Friday Feature, Jazz

Blue in Green – Joe Bidder

Our featured publication this week shines the spotlight on a brand new publisher doing some extraordinary work in the poetry world.

Dizzy Press is a new independent literary publisher dedicated to producing high quality books of poetry by disabled poets. Their first publication, and our Friday Feature, Blue in Green was made possible thanks to funding from Arts Council England’s National Lottery funded Project Grant scheme. Dizzy Press aims to publish 10 books in the next 10 years, bringing a range of voices from the UK to poetry audiences globally.


Inside the barber shop
I pose before the mirror,
then stop –
as the age
flashes to my face.
He cuts away
at the loose ends
as I cut away
from the past.
The face reflects the fear
in the polished glass,
my feet want to flee
but lead pounds in veins
where blood used to be.
So, I sit seemingly patient
whilst my face is transformed
from a hairy throwback Aztec
to a slickly groomed Casual.
It should be easy
to adopt this tame new role,
sink back inside
the well-worn groove,
rest on my record.
As grey speckled hairs
fall thick to the floor
I fear the head-hunter
will search once more,
the balding patch
does not please at all;
when the cutting is finished
he shows the back of my neck –
so clean and neat
that I panic,
reach for my cash,
nearly over-tipping
in haste
to escape
the reflection
of my face.

The Tool of My Trade

The tool of my trade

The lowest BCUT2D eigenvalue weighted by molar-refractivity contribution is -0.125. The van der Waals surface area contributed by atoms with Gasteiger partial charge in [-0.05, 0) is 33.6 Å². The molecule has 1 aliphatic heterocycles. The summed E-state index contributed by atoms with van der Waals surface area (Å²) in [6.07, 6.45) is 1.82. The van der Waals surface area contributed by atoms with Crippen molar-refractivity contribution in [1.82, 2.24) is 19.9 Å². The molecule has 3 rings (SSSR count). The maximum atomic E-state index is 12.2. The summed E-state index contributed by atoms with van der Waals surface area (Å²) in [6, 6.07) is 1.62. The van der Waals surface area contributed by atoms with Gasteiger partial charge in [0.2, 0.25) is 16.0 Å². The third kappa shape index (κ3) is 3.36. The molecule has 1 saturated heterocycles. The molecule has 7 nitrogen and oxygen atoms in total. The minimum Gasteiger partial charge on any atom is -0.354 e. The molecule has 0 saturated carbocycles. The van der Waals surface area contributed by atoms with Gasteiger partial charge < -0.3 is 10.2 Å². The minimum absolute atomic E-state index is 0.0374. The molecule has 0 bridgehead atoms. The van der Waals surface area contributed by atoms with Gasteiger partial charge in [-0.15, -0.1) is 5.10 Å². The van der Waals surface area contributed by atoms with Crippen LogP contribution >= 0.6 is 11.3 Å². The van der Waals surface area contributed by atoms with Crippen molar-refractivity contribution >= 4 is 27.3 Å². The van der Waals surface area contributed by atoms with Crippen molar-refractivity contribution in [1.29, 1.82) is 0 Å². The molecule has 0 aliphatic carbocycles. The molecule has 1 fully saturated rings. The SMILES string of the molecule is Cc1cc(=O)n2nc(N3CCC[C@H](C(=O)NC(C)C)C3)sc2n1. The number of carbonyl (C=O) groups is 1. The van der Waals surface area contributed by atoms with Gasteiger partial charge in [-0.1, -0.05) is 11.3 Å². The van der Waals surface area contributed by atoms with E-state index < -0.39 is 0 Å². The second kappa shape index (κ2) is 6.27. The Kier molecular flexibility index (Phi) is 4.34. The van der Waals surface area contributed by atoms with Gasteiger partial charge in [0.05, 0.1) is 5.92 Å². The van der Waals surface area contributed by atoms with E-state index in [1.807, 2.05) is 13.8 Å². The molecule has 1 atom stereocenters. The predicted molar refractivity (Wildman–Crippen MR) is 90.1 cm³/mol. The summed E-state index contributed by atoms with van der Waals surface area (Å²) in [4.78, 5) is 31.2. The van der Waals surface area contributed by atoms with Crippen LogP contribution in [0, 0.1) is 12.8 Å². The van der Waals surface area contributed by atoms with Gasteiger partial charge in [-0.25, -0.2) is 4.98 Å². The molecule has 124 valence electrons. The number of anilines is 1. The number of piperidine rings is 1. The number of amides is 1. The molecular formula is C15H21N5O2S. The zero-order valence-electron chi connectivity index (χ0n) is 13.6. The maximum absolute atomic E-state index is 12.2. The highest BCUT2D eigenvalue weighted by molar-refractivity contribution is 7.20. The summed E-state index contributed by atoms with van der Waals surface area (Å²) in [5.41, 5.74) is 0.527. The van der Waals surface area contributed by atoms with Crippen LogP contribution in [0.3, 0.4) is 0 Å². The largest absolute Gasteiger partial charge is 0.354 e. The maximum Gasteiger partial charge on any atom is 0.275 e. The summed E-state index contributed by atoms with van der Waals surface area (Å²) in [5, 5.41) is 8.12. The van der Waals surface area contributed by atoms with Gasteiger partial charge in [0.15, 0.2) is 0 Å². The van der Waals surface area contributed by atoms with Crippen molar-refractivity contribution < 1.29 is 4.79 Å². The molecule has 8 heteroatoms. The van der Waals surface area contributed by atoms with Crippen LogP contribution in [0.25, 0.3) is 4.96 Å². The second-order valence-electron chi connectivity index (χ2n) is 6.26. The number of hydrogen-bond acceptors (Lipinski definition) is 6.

is not a club or a whip
not a bucket or spade
or word from my lip,
the tool of my trade
is a pen.
It’s not the pen of the teacher
though he tries very hard,
not the end of the money man
counting jeans in Taiwan:
not my pen.
My pen is poised to strike
though I’m a peaceful man;
my pen probes originality
but my origins aren’t unique.
The tool of my trade
is not a pick or an axe
not a mechanical aid
or tune from a sax,
the tool of my trade
is a pen.
It’s not the pen of the clerk
scuffling at computer’s foot,
not the pen of the psychiatrist
scribbling prescriptions:
not my pen.
My pen awakes when I least expect,
makes me glide on my dreams
to challenge my mind:
my pen is my implement.
Now, I must confess:
the tool of my trade
is not my pen,
though I thought
I was in control
the pen is the master of my soul
for I am the tool of the trade
of my pen.

About the author: 

Joe Bidder is a poet, published author and founding member of Survivors’ Poetry. He is the author of Blue in Green. He is also a writer, critic and publisher. Joe served as chairman of the Arts Council of Great Britain’s Arts and Disability Advisory Panel and was a member of Arts Council England’s Literature Panel. Joe was born in 1941. In his life, Joe worked as a chemical engineer. He graduated from Imperial College in 1962. He travelled and worked around the world, selling oil refineries and power stations as a successful businessman. At age 33, he started writing poetry seriously.

In 1991, Joe co-founded Survivors’ Poetry along with Peter Campbell, Frank Bangay, and Hilary Porter. Survivors’ Poetry nights hosted diverse line-ups of music, poetry and comedy, attracting audiences and fans from across the UK. Acts included comedians Harry Enfield, Paul Merton, Molly Brown and Julian Clary; poets Patience Agbabi and Jean Binta Breeze; and other then up and coming names. What started as a self-help group, Survivors’ Poetry soon became a charity and evolved into a UK and global movement, inspiring chapters in Manchester, Leeds and throughout the UK.

As a publisher, Joe Bidder set up Survivor’s Press and published two poetry anthologies.

Blue in Green is available now with a launch event planned for the 22 April – you can find out more here: BLUE IN GREEN by Joe Bidder | Dizzy Press

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